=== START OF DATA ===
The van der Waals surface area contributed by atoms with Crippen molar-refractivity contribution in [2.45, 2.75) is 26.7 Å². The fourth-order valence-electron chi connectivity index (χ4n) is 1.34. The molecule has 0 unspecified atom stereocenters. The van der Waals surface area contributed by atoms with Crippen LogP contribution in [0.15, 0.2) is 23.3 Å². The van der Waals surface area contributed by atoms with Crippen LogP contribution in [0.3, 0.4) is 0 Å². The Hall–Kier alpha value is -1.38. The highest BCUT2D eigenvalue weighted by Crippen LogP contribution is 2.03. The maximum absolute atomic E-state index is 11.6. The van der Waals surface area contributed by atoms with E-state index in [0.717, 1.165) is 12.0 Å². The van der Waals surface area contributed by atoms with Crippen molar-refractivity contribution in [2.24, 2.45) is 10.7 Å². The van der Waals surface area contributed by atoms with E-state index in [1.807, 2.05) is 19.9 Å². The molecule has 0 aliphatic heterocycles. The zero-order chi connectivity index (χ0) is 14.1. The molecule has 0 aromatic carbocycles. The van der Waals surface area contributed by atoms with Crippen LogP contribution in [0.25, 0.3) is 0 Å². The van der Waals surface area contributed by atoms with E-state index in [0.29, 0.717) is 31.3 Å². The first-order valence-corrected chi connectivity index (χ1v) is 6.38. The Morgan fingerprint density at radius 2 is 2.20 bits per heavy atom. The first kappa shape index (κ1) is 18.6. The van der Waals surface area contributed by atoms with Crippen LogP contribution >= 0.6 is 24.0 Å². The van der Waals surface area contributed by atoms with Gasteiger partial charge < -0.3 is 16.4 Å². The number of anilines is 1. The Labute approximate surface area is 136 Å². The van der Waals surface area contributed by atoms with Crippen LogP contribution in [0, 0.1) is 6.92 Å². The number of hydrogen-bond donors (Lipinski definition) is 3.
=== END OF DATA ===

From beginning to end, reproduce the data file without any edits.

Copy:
The van der Waals surface area contributed by atoms with Crippen molar-refractivity contribution in [2.45, 2.75) is 26.7 Å². The fourth-order valence-electron chi connectivity index (χ4n) is 1.34. The molecule has 0 unspecified atom stereocenters. The van der Waals surface area contributed by atoms with Crippen LogP contribution in [0.15, 0.2) is 23.3 Å². The van der Waals surface area contributed by atoms with Crippen LogP contribution in [0.3, 0.4) is 0 Å². The Hall–Kier alpha value is -1.38. The highest BCUT2D eigenvalue weighted by Crippen LogP contribution is 2.03. The maximum absolute atomic E-state index is 11.6. The van der Waals surface area contributed by atoms with E-state index in [0.717, 1.165) is 12.0 Å². The van der Waals surface area contributed by atoms with Crippen molar-refractivity contribution in [2.24, 2.45) is 10.7 Å². The van der Waals surface area contributed by atoms with E-state index in [1.807, 2.05) is 19.9 Å². The molecule has 0 aliphatic heterocycles. The zero-order chi connectivity index (χ0) is 14.1. The molecule has 0 aromatic carbocycles. The van der Waals surface area contributed by atoms with Crippen LogP contribution in [0.25, 0.3) is 0 Å². The van der Waals surface area contributed by atoms with E-state index in [0.29, 0.717) is 31.3 Å². The first-order valence-corrected chi connectivity index (χ1v) is 6.38. The Morgan fingerprint density at radius 2 is 2.20 bits per heavy atom. The first kappa shape index (κ1) is 18.6. The van der Waals surface area contributed by atoms with Crippen LogP contribution >= 0.6 is 24.0 Å². The van der Waals surface area contributed by atoms with Gasteiger partial charge < -0.3 is 16.4 Å². The number of anilines is 1. The Labute approximate surface area is 136 Å². The van der Waals surface area contributed by atoms with Crippen LogP contribution in [0, 0.1) is 6.92 Å². The number of hydrogen-bond donors (Lipinski definition) is 3.